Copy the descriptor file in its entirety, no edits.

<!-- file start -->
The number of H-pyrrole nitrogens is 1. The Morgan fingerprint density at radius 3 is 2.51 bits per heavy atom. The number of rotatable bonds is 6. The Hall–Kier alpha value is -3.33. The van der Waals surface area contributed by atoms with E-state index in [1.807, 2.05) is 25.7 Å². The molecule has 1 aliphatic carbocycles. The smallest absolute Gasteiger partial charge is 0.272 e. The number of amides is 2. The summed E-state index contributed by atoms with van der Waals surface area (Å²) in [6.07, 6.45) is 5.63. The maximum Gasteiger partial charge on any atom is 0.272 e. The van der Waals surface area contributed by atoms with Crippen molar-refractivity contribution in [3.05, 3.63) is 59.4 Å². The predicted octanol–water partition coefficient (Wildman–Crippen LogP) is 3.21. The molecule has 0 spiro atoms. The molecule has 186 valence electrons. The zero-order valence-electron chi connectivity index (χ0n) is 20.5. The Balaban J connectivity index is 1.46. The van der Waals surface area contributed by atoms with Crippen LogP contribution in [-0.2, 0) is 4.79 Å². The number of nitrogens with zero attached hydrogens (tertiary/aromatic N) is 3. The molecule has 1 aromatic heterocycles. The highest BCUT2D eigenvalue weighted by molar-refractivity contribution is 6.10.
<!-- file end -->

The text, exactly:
The number of H-pyrrole nitrogens is 1. The Morgan fingerprint density at radius 3 is 2.51 bits per heavy atom. The number of rotatable bonds is 6. The Hall–Kier alpha value is -3.33. The van der Waals surface area contributed by atoms with E-state index in [1.807, 2.05) is 25.7 Å². The molecule has 1 aliphatic carbocycles. The smallest absolute Gasteiger partial charge is 0.272 e. The number of amides is 2. The summed E-state index contributed by atoms with van der Waals surface area (Å²) in [6.07, 6.45) is 5.63. The maximum Gasteiger partial charge on any atom is 0.272 e. The van der Waals surface area contributed by atoms with Crippen molar-refractivity contribution in [3.05, 3.63) is 59.4 Å². The predicted octanol–water partition coefficient (Wildman–Crippen LogP) is 3.21. The molecule has 0 spiro atoms. The molecule has 186 valence electrons. The zero-order valence-electron chi connectivity index (χ0n) is 20.5. The Balaban J connectivity index is 1.46. The van der Waals surface area contributed by atoms with Crippen LogP contribution in [-0.2, 0) is 4.79 Å². The number of nitrogens with zero attached hydrogens (tertiary/aromatic N) is 3. The molecule has 1 aromatic heterocycles. The highest BCUT2D eigenvalue weighted by molar-refractivity contribution is 6.10.